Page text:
For coin tossing and other binary problems, it is customary to take the Beta distribution as the prior distribution, as it makes the calculations very easy. Often such choice is justified, but in our case it would be a terrible one. Almost all coins we encounter in our lives are fair. To make the beta distribution centered at \(\theta=0.5\) and low variance, we would need to set its parameters, \(\alpha\) and \(\beta\), to large equal numbers. The resulting distribution would assign non-trivial probability only to low deviations from \(\theta=0.5\), and the distribution would be barely affected by our striking evidence.

<figure> </figure>Instead, let’s engineer our prior distribution from scratch. Double-sided coins may be rare in everyday life, but they are easy to buy on eBay. When someone approaches us out of the blue and starts flipping coins, there’s a fair chance they’ve got one of those. Still, we believe in humanity, so let’s assign a point probability of just \(1\%\) to \(\theta=0\) and \(\theta=1\). What about biased coins, such as coins with \(\theta=0.83\)? Turns out they are unlikely to exist. Nevertheless, the Bayesian statistics teaches to be reluctant to assign zero probabilities to events, since then no amount of evidence can prove us wrong. So let’s take \(0.1\%\) and spread it uniformly across the interval \([0;1]\). The remaining \(97.9\%\) will be the probability of a fair coin.

Formally, our prior distribution over \(\theta\) can be specified by its probability density as

\[ p(\theta)=0.979\delta(\theta-0.5)+0.01\delta(\theta)+0.01\delta(\theta-1)+0.001, \]

where \(\delta\) is the Dirac delta function used to specify point probabilities.

Let \(D\) refer to the event that \(X_i=H\), \(i=1,2,\ldots,10\). Then \(p(D|\theta)=\theta^{10}\). By Bayes’ theorem,

\[ p(\theta|D)=\frac{p(D|\theta)p(\theta)}{\int_0^1 p(D|\theta)p(\theta)d\theta} = \frac{\theta^{10}p(\theta)}{\int_0^1 \theta^{10}p(\theta)d\theta}. \]

Now we need to do a bit of calculation by hand:

\[ \begin{multline} \int_0^1 \theta^{10}p(\theta)d\theta=0.979\cdot0.5^{10}+0.01\cdot 1^{10}+0.01 \cdot 0^{10} + 0.001\int_0^1 \theta^{10}d\theta \\ = 9.56\cdot 10^{-4} + 0.01 + 9.09\cdot 10^{-5}=0.0110; \end{multline} \] \[ p(\theta|D)=0.087\delta(\theta-0.5)+0.905\delta(\theta-1)+0.091\theta^{10}. \]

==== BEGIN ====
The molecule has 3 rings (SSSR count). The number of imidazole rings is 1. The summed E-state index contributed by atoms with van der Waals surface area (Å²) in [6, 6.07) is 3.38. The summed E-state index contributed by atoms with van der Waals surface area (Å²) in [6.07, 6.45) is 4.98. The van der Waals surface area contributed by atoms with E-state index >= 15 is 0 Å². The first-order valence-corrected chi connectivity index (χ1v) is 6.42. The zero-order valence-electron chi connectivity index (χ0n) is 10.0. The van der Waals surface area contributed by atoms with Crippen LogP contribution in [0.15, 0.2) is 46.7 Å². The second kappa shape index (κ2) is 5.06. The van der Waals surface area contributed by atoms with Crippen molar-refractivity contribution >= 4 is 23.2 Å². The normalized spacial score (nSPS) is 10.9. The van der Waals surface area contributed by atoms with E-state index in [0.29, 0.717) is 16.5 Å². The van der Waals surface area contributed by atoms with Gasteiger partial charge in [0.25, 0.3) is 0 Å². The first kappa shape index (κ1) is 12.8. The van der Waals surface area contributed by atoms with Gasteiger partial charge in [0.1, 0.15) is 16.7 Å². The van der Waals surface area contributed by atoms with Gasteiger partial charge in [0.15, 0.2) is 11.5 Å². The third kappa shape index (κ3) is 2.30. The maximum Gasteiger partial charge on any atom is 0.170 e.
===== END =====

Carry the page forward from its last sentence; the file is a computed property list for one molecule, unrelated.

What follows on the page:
Thus, we are \(90.5\%\) sure that the coin is double-headed, but we also allow \(8.7\%\) for pure coincidence and \(0.8\%\) for a biased coin.

<figure> </figure> <figure> </figure>Now back to our question: how likely is it that the next toss will produce heads?

\[ \begin{multline} p(X_{11}=H|D) = \int_0^1 p(X_{11}=H|D,\theta)p(\theta|D)d\theta = \int_0^1 \theta \, p(\theta|D)d\theta \\ = 0.087\cdot 0.5+0.905\cdot 1+0.091\cdot \int_0^1\theta^{11}d\theta = 0.956. \end{multline} \]

Very likely indeed. Notice, by the way, how we used the conditional independence above to replace \(p(X_{11}=H|D,\theta)\) with \(p(X_{11}=H|\theta)=\theta\).

Bayesian statistics is a powerful tool, but the prior matters. Before you reach for the conjugate prior, consider whether it actually represents your beliefs.

A couple of exercises:

- How does our prior distribution change after a single coin toss (either heads or tails)?
- How does our prior distribution change after ten heads and one tails?

### Package takeover (also: the future of Netwire)

### Philip Wadler: Naomi Klein: The Best is Yet to Come

Amidst all the bad news, Naomi Klein shines a ray of light.

Taken together, the evidence is clear: The left just won. Forget the nomination—I mean the argument. Clinton, and the 40-year ideological campaign she represents, has lost the battle of ideas. The spell of neoliberalism has been broken, crushed under the weight of lived experience and a mountain of data.

What for decades was unsayable is now being said out loud—free college tuition, double the minimum wage, 100 percent renewable energy. And the crowds are cheering. With so much encouragement, who knows what’s next? Reparations for slavery and colonialism? A guaranteed annual income? Democratic worker co-ops as the centerpiece of a green jobs program? Why not? The intellectual fencing that has constrained the left’s imagination for so long is lying twisted on the ground. ...

Looking beyond this election cycle, this is actually good news. If Sanders could come this far, imagine what a left candidate who was unburdened by his weaknesses could do. A political coalition that started from the premise that economic inequality and climate destabilization are inextricable from systems of racial and gender hierarchy could well build a significantly larger tent than the Sanders campaign managed to erect.

And if that movement has a bold plan for humanizing and democratizing new technology networks and global systems of trade, then it will feel less like a blast from the past, and more like a path to an exciting, never-before-attempted future. Whether coming after one term of Hillary Clinton in 2020, or one term of Donald Trump, that combination—deeply diverse and insistently forward-looking—could well prove unbeatable.